“To Shoot or not to Shoot?” Legal Constraints and Differences between the Use of Lethal Force in Hostilities and Law Enforcement Operations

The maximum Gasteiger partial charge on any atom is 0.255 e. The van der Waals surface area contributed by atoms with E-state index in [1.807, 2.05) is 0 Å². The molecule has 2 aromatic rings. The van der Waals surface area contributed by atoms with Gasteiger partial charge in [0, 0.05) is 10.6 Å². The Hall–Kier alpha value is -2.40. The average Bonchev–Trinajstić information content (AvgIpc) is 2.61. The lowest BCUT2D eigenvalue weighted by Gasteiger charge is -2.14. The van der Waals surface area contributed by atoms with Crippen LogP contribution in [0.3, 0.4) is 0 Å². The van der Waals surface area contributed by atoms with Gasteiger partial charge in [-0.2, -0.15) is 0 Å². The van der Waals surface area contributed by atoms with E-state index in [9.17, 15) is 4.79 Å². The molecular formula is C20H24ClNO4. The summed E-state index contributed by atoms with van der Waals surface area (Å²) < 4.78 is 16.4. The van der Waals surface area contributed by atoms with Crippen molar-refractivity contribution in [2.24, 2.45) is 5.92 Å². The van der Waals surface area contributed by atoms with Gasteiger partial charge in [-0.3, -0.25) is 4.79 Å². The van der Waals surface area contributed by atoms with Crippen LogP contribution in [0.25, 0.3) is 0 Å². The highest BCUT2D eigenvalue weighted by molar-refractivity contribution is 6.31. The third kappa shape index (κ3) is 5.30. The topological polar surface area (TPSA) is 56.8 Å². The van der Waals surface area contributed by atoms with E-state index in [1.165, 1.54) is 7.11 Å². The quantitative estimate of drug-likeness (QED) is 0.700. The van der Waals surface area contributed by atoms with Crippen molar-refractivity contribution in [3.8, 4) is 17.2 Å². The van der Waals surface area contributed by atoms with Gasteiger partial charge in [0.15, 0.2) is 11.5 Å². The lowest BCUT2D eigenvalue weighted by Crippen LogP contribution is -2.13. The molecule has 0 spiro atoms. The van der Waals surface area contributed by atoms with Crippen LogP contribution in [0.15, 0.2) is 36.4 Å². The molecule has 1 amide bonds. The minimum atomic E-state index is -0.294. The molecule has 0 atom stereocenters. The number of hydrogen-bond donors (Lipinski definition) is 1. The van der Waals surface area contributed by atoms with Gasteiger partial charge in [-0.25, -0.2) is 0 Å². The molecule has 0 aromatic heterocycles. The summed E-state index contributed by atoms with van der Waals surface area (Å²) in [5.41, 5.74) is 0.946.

In contemporary armed conflicts States’ armed forces are deployed not only to conduct hostilities against the enemy but also to engage in activities other than military confrontation, such as police operations. If a party to a conflict engages in hostilities, it is obliged to conduct them in accordance with the paradigm of hostilities and to comply with regulations set forth in the law of armed conflict, and if the actions of that party take the form of a police operation, then one should refer to the law enforcement paradigm based on human rights. This text explains that these two paradigms are different in fundamental ways. While complementary, law of armed conflict and human rights law differ in the way in which they regulate the use of lethal force because of the different circumstances in which they were designed to apply: armed conflict and peacetime. This text presents also key definitional elements of both paradigms and indicates when and how they interplay.